Monetary incentives to waste pickers and an environmental tax on plastics can help stem the problem.
Brahma Chellaney, The Times of India
A G-20 environmental meeting on June 16 failed to agree on concrete measures to tackle marine plastic litter. There is growing evidence that human actions are irremediably altering natural ecosystems and driving increasing numbers of plant and animal species to extinction. According to a major new UN study, “nature across the globe has now been significantly altered”, with 75% of the land surface extensively modified, 85% of the wetlands lost, and two-thirds of the oceans bearing mounting cumulative impacts. Another study published in last month’s Nature, the journal of science, reports that humans have modified the flows of most long rivers other than those found in remote regions.
Not surprisingly, biodiversity is declining rapidly across the world. Aquatic ecosystems, for example, have lost 50% of their biodiversity since the 1970s. One major driver is plastic pollution.
Bottled water has become an important source of plastic waste, a scourge made worse by single-use straws, cutlery, food containers and other plastic items. In India, plastic debris is clogging up landfills, blocking drains and polluting waterways. Plastic litter on roadsides and beaches and in other public spaces has become an eyesore.
The well-off in India increasingly rely on bottled drinking water, even as the poor struggle to get basic access to water for their daily consumption and household chores. Bottled water carries a large environmental footprint: It entails use of significant resources to source, process, bottle and transport the water. For example, 1.6 litres of water, on average, are used to package one liter of bottled water. Moreover, much of the bottled water is processed groundwater. Tapping subterranean water reserves on a large scale for bottling is depleting not just aquifers but also rivers and streams that draw water from aquifers.
Mass production of plastics began just six decades ago. The bottled-water industry took off after the commercial advent in the 1990s of single-serve bottles made from polyethylene terephthalate (PET), or polyester plastic. PET has helped turn water — and other drinks — into portable and lightweight consumer products. But PET takes hundreds of years to biodegrade and, if incinerated, generates toxic fumes.
PET is just one type of plastic that is damaging the environment and threatening human health. The increasing plastic pollution of oceans (including from the chemicals added to plastics to provide malleability or other qualities) is affecting many species of marine life. That, in turn, affects human food chains. Microplastics, or the tiny particles into which plastic degrades into, have been found in the guts of many fish.
The global plastic-waste crisis has been accentuated by Chinese and Indian bans on the import of such trash for recycling. India, which long had been one of the world’s largest importers of plastic waste despite generating 26,000 tons of its own plastic garbage per day, banned all such imports only three months ago. It has now embarked on an ambitious plan to phase out single-use plastics by 2022.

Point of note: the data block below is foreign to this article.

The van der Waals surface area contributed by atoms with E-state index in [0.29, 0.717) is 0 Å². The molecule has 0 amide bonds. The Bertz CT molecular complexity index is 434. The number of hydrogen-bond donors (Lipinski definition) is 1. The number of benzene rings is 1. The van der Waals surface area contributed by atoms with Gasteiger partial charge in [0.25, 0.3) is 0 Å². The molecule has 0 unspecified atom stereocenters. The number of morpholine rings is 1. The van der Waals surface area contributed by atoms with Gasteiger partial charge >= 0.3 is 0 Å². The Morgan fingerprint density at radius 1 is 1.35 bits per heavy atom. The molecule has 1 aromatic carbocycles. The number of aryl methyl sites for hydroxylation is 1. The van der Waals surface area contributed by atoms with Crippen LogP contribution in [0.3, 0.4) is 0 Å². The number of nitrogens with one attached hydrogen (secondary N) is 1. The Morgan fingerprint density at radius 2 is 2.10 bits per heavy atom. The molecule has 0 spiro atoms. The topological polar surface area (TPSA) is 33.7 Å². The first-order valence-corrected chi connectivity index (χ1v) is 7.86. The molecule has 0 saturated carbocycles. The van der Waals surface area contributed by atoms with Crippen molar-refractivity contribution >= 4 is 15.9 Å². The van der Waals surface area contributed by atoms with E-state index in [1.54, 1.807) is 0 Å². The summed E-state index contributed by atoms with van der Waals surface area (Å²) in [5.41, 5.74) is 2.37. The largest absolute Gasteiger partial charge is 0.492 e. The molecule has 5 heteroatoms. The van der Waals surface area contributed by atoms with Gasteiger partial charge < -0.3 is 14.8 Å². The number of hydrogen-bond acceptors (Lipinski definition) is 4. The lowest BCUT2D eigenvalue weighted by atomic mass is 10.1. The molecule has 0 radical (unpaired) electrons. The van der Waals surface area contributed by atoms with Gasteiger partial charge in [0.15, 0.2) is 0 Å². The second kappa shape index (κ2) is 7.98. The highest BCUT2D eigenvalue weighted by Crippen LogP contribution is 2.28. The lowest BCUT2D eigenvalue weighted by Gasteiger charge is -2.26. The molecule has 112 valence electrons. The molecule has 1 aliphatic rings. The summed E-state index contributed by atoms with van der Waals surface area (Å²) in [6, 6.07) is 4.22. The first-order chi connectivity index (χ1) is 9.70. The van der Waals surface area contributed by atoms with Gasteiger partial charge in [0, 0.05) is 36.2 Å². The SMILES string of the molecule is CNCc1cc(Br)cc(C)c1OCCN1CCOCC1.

But India still has no concrete national strategy to clear the plastic debris polluting its land and waterways. Nor is there a national policy mandating recycling of plastic bottles. Bans on plastic bags in some states have been enforced half-heartedly at best.
Indeed, just like the current disincentives in India to domestic manufacturing, which encourage industries to rely on imports to overcome issues ranging from raw materials, land and labour to taxes, the present Indian policy (or lack of it) makes it cheaper for producers of drinks to utilize PET than an eco-friendly material. Bottlers are not even required to operate a deposit return scheme, in which a small cash sum is returned for each empty bottle given back to retailers.
India can learn from Germany, the world’s recycling champion, as to how right policies and regulations can promote high rates of recycling. Germany recycles nearly all plastic bottles. In Berlin, for example, the poor perform an environmental service by scavenging public trash bins for bottles yielding deposit return at supermarkets.
Imagine if a similar monetary incentive was offered to the poor in India to collect bottles — and all other plastic waste — and deposit them with retailers. It would help to dramatically control plastic trash and litter. Creating a more sustainable world demands effective management of plastic waste, innovations toward eco-friendly substitutes, and monetary incentives to help clear the plastic debris.
India must remember that waste pickers hold the key to effective waste management, including recycling, but they need a living wage to serve the public. Deposit return schemes are necessary but not sufficient as they are usually restricted to bottles.
Through an environmental tax on plastics, India could raise money to incentivize and reward the collection of all plastic debris. Consumer goods companies should also be made to help cover the costs of waste management and cleanup.
The plastic-waste scourge is seriously imperilling India’s environmental well-being, including contaminating our freshwater and food chain. Without urgent action locally and globally to arrest the problem, there will be, as research shows, more plastic than fish by weight in the oceans by 2050. And more people might be dying from cancer and other environmental diseases.
The writer is a geostrategist.